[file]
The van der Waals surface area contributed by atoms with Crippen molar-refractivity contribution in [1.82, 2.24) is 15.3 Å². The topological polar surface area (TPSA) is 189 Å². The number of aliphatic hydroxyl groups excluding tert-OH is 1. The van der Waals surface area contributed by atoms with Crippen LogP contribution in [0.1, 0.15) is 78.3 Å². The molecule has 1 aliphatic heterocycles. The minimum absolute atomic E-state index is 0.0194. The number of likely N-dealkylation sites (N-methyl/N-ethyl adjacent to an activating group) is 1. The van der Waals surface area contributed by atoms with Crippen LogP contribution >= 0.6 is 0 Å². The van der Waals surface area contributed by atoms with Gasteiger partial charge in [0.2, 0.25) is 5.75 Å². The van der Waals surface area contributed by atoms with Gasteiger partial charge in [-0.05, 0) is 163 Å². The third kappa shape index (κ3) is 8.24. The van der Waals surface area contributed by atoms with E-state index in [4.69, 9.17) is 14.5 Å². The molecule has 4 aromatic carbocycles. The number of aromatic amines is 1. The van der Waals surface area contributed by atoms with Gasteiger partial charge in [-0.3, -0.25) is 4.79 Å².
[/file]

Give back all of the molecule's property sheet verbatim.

The van der Waals surface area contributed by atoms with Crippen molar-refractivity contribution in [1.82, 2.24) is 15.3 Å². The topological polar surface area (TPSA) is 189 Å². The number of aliphatic hydroxyl groups excluding tert-OH is 1. The van der Waals surface area contributed by atoms with Crippen LogP contribution in [0.1, 0.15) is 78.3 Å². The molecule has 1 aliphatic heterocycles. The minimum absolute atomic E-state index is 0.0194. The number of likely N-dealkylation sites (N-methyl/N-ethyl adjacent to an activating group) is 1. The van der Waals surface area contributed by atoms with Crippen LogP contribution >= 0.6 is 0 Å². The van der Waals surface area contributed by atoms with Gasteiger partial charge in [0.2, 0.25) is 5.75 Å². The van der Waals surface area contributed by atoms with Gasteiger partial charge in [-0.05, 0) is 163 Å². The third kappa shape index (κ3) is 8.24. The van der Waals surface area contributed by atoms with E-state index in [4.69, 9.17) is 14.5 Å². The molecule has 4 aromatic carbocycles. The number of aromatic amines is 1. The van der Waals surface area contributed by atoms with Gasteiger partial charge in [-0.3, -0.25) is 4.79 Å².